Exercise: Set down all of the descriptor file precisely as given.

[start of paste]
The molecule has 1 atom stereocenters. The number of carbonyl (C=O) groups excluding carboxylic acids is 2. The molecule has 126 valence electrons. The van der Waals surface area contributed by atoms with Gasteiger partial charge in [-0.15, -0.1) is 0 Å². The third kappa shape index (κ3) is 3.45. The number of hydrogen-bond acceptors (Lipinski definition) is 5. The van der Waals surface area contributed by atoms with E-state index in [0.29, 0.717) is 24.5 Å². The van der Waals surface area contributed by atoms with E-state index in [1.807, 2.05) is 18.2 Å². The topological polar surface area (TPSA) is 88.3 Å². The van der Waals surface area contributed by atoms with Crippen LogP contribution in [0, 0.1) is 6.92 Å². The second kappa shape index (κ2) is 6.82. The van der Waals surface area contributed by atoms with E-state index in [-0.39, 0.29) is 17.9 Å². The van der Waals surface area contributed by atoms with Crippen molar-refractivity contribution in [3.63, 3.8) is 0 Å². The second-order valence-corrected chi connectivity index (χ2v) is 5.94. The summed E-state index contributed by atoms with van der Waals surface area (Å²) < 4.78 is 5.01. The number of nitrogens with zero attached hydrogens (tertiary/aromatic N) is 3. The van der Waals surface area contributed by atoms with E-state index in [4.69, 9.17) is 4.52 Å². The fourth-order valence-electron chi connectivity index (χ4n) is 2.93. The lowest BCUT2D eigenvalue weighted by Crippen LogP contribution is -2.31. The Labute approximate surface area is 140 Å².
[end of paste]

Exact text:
The molecule has 1 atom stereocenters. The number of carbonyl (C=O) groups excluding carboxylic acids is 2. The molecule has 126 valence electrons. The van der Waals surface area contributed by atoms with Gasteiger partial charge in [-0.15, -0.1) is 0 Å². The third kappa shape index (κ3) is 3.45. The number of hydrogen-bond acceptors (Lipinski definition) is 5. The van der Waals surface area contributed by atoms with E-state index in [0.29, 0.717) is 24.5 Å². The van der Waals surface area contributed by atoms with E-state index in [1.807, 2.05) is 18.2 Å². The topological polar surface area (TPSA) is 88.3 Å². The van der Waals surface area contributed by atoms with Crippen LogP contribution in [0, 0.1) is 6.92 Å². The second kappa shape index (κ2) is 6.82. The van der Waals surface area contributed by atoms with E-state index in [-0.39, 0.29) is 17.9 Å². The van der Waals surface area contributed by atoms with Crippen molar-refractivity contribution in [3.63, 3.8) is 0 Å². The second-order valence-corrected chi connectivity index (χ2v) is 5.94. The summed E-state index contributed by atoms with van der Waals surface area (Å²) < 4.78 is 5.01. The number of nitrogens with zero attached hydrogens (tertiary/aromatic N) is 3. The van der Waals surface area contributed by atoms with E-state index in [4.69, 9.17) is 4.52 Å². The fourth-order valence-electron chi connectivity index (χ4n) is 2.93. The lowest BCUT2D eigenvalue weighted by Crippen LogP contribution is -2.31. The Labute approximate surface area is 140 Å².